There is no room for Taiwanese independence, because the nature of the cross-strait relationship is not one between two nations, former vice president Lien Chan (連戰) said yesterday in a meeting with Chinese President Xi Jinping (習近平), calling for ties to be furthered based on the so-called “1992 consensus.”
Yesterday’s meeting, the fourth between the two since 2013, took place at the Great Hall of the People in Beijing.
Addressing each other as “chairman,” Lien and Xi shook hands before each made remarks at the meeting, which was open to the media for only the first 15 minutes, with the remainder conducted behind closed doors.
The current complicated and dire situations facing cross-strait ties have concerned many on both sides of the Taiwan Strait, Xi said.
“Nevertheless, I still believe that when the ‘Great Way’ prevails, it corresponds with the will of the people and the irresistible trend of the times,” Xi said. “We have always paid close attention to the trend of history and we know in which direction it is heading.”
With China’s rise to power, Beijing is now closer than ever to reaching its two centennial goals and the objective of reinvigorating the Zhonghua minzu (Chinese ethnic group, 中華民族), he said.
As long as both sides calibrate historical coordinates and hold the steering wheel tightly, “the historical ship of peaceful cross-strait development and unification is bound to sail toward the shore of victory,” Xi said.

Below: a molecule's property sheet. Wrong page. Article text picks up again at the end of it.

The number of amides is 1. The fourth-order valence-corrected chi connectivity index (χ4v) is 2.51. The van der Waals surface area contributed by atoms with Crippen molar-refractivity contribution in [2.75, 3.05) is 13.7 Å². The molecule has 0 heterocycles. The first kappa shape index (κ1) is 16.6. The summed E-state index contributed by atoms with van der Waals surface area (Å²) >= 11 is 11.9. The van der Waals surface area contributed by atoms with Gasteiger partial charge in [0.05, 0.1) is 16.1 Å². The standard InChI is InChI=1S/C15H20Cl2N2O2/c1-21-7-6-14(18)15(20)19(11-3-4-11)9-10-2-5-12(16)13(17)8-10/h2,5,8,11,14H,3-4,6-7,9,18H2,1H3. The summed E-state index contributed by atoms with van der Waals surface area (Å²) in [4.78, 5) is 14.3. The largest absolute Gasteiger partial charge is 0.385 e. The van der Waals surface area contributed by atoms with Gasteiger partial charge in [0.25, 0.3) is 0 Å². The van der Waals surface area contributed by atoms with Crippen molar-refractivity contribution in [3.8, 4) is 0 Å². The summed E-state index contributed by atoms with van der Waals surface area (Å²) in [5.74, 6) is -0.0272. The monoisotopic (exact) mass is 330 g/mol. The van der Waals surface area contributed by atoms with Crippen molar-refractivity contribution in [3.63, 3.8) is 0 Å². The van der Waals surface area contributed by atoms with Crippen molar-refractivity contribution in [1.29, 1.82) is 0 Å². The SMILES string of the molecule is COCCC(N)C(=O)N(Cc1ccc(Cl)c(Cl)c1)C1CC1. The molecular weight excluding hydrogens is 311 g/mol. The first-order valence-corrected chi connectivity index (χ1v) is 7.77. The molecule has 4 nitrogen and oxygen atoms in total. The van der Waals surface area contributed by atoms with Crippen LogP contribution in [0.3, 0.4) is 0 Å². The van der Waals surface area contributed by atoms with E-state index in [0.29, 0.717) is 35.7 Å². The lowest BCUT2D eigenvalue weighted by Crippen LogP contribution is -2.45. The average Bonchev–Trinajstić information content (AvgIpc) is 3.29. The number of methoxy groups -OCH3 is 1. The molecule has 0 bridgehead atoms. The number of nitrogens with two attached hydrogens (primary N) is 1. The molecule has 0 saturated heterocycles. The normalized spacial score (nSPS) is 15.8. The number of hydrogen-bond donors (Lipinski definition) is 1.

From 2008 to 2016, both sides of the Taiwan Strait were able to engage in practical negotiations and close communication on the basis of the “1992 consensus,” while no interactions were seen between North and South Korea, said Lien, who was Chinese National Party (KMT) chairman from 2000 to 2005.
However, the situations have been reversed, with cross-strait relations locked in a stalemate, but a glimmer of hope for peace emerging on the Korean Peninsula, he said.
At the meeting, Lien proposed four ideas to improve cross-strait ties and maintain stability in the region, including that both sides “find common ground on the ‘one China’ principle, while preserving their differences on the meaning of ‘one China,’” Lien’s office said in a news release.
“Both of our legal and governance systems were built following the ‘one China’ structure. That is why cross-strait relations are not state-to-state relations and there is no room for Taiwanese independence,” Lien said.
The “1992 consensus” was designed to allow both sides to find common ground and preserve their differences, Lien said, adding that based on past experiences, Taipei and Beijing are capable of building political trust, restarting dialogue and resolving hurdles to Taiwan’s international participation.
He said he hopes that both sides could jointly strive for the well-being of their people and build a peaceful and prosperous Taiwan Strait, engage in mutually beneficial cooperation to facilitate cross-strait integration and advance people’s rights and livelihood to reinvigorate the Zhonghua minzu.
Despite having been colonized by three foreign powers, Taiwanese remain unwavering in their adherence to Chinese culture and its national standpoint, he added.
“Being Taiwanese and being Chinese is not mutually exclusive, and that is the fundamental emotional foundation for the peaceful development of cross-strait ties,” Lien said.
In Taipei, Democratic Progressive Party Legislator Chao Tien-lin (趙天麟) pointed to the KMT’s failure to come up with a clear discourse on cross-strait issues, saying that Lien’s comments would “cause the KMT’s road to become narrower.”
Additional reporting by Su Fang-ho and CNA
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